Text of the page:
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Active retirees have zest for learning

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Retirement can be an exciting time of personal growth and fulfillment. Some take advantage of their free time to pursue new interests. Others rekindle a passion for a hobby or activity that had to be put aside when priorities like raising a family or building a career came first. According to 79-year-old Perrietta Hester, her senior years have been her best. And she's doing her part to help others have a similar experience. Hester teaches painting and drawing to older adults at the Clairemont campus of the San Diego Centers for Education and Technology (SDCET). Time and again, she has witnessed students blossom, whether they are exploring their artistic side for the first time or honing artistic skills they already possessed. "I had one student who had always wanted to pursue a career in art, but his father wouldn't let him because he didn't think he could make any money at it," Hester said. "Now, he sells his pastel drawings of people. He finally got the recognition he needed to know that he could have made it as an artist back then if he'd had the chance." The classes are free and cater to students of all levels, even those who have never picked up a paintbrush or drawn anything more complicated than a stick figure. Hester's students recently painted pictures of cats and dogs for the San Diego Humane Society. The paintings were exhibited by the society and sold as part of its fund-raising efforts. While students reap the rewards of creating art, they also get to meet new people, a benefit that is equally important for many. Hester had one student who suffered from depression after retiring from a successful career. After joining the class, she regained her spark for living as she discovered art and made friends with other students. "It's so nice for people to have a community of other students to work with, to have a social group," Hester said. Another SDCET teacher, Rey Vinole Jr., helps older students with musical talent and a love of big band music achieve their dreams of performing professionally. Vinole's big band class meets Mondays from 6:30 to 9:30 p.m. at the West City Center Point Loma campus auditorium. "The class is really vocational in nature," Vinole said. "I teach students how to perform in professional venues. I'd say about half of the band members don't come from a professional musician background. But with me, they eventually do play professionally." Vinole's big band has existed in various incarnations for 30 years and performs regularly at community events. The average age of the band's 18 members ranges between 50 and 70. And while they all have a fair amount of musical experience, their vocational backgrounds are diverse. "We have everyone from retired judges, firemen, doctors, lawyers, retired teachers and professional musicians," Vinole said. "They just all really enjoy big band music, and many of them get good enough to go out and form their own band. You'll find my band members and former band members performing at many venues in town." Vinole encourages those who are interested in joining the band to come and try out. Even if someone is not quite ready for a chair in the band, or there isn't one available, they may be able to work their way in as a substitute musician. "I'll put people on a sub-list and call them when we need someone to fill in," he explained. "Since a lot of people do end up moving on, many people get to move up to a regular spot in the band that way." In addition to pursuing interests that nurture their creative side, many retirees are interested in classes that offer practical benefits that can enhance their daily lives. Some who are new to the world of computers, for example, want to get up to speed on surfing the Internet and using e-mail. OASIS, a national education program for people 50 and older, can help them master these skills. OASIS San Diego offers a series of four core six-week classes specifically designed for older adults with no or limited computer experience at its Clairemont and La Jolla computer labs. According to Harry Matheny, director of OASIS San Diego, older people are very interested in the Internet and e-mail. Some students also want to learn word processing, for business or personal purposes. "Introduction to Computers," a course that covers computer basics and provides a glimpse into e-mail and the Internet, is particularly popular among students who haven't been exposed to computers in the workplace. "We have small labs with an instructor and 10 computers, so people get a lot of personal attention," Matheny said. "For the six-week sessions, participants get to use the computer lab for free for three months as part of their registration fee. If they don't have a computer and aren't sure they're going to get one, they can use the computers in the lab to help them decide. They can also play around with e-mail to figure out things like whether it would really be an effective way for them to communicate with their grandkids." Once students have the basics down, they can take a variety of one-day sessions that focus on topics such as organizing e-mail and using the Internet as a research and resource tool for healthy living. "If you throw the technology out there, you find a lot of people who are ready for it," Matheny said. In addition to OASIS, other organizations that offer computer classes specifically for seniors include Senior.Net. SDCET also has computer classes. While they are not designed solely for seniors, many are tailored to the needs of older students. Adult continuing education organizations, such as Learning Annex, also offer a wide array of computer classes for students of all ages.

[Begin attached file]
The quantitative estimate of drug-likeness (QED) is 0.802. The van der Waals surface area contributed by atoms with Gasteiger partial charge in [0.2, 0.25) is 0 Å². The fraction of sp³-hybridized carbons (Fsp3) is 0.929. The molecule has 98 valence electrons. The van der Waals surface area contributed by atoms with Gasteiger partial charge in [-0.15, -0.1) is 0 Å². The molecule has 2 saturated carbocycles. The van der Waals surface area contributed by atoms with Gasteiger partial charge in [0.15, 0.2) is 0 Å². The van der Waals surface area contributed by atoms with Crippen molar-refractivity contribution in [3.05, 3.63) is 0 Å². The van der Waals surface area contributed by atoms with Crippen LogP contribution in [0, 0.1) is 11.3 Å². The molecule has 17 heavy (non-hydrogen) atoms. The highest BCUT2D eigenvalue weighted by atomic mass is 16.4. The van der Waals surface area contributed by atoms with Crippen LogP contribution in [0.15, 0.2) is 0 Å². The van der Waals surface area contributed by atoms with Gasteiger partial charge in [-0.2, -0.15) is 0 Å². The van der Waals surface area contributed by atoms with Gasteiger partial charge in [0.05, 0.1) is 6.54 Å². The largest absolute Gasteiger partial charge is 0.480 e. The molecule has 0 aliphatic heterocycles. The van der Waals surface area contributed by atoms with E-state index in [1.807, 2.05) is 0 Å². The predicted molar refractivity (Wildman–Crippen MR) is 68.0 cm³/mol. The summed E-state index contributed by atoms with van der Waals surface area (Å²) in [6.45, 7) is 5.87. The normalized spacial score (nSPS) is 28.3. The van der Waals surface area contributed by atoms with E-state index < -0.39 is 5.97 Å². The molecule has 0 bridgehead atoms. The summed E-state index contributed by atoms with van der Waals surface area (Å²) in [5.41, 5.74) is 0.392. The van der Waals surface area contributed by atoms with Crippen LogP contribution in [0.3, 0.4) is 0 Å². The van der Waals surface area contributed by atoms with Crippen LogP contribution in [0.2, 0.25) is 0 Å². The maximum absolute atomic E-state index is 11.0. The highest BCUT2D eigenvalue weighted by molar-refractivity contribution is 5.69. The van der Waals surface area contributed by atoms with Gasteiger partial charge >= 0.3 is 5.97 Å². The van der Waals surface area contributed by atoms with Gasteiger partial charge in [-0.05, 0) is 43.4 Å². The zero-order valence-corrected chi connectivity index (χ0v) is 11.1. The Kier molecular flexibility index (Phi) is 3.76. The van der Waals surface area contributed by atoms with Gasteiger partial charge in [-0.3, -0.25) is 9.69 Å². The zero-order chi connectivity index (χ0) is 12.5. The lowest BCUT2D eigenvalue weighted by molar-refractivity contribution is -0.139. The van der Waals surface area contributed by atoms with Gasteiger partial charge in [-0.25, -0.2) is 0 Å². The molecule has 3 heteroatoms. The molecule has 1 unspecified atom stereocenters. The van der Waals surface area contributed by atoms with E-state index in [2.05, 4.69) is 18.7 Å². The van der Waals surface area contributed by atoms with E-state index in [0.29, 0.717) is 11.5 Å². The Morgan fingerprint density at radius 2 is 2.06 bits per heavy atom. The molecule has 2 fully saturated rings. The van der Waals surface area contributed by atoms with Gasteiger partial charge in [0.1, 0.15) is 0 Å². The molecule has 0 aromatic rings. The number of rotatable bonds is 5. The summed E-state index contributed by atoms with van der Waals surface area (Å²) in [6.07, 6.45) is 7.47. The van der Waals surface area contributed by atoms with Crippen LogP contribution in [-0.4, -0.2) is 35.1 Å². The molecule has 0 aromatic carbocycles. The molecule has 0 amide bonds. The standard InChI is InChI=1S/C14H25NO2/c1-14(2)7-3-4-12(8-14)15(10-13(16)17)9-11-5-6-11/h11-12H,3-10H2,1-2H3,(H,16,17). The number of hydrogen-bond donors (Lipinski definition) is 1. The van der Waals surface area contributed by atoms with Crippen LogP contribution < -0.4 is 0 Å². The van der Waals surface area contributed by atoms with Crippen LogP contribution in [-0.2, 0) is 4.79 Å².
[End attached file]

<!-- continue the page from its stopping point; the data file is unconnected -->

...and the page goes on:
O'Donnell is a freelance writer in San Diego.

Resources The following resources are a starting point for those seeking to expand their horizons by learning something new or getting reacquainted with an old activity or interest:

City of San Diego Park and Recreation Senior Services and Activities Telephone: (619) 236-6905 Web site: www.sandiego.gov/park-and-recreation

Learning Annex Telephone: (619) 544-9700 Web site: www.learningannex.com

Mission Valley YMCA Active Older Adults program Telephone: (619) 298-3576 Web site: www.missionvalley.ymca.org

OASIS Telephone: (619) 574-0674 Web site: www.oasisnet.org/sandiego

San Diego Centers for Education and Technology Older Adult Classes Telephone: (619) 388-4950 Web site: www.sandiegocet.net

SeniorNet Learning Centers Telephone: (858) 824-6575 Web site: www.seniornet.org/usa/sandiego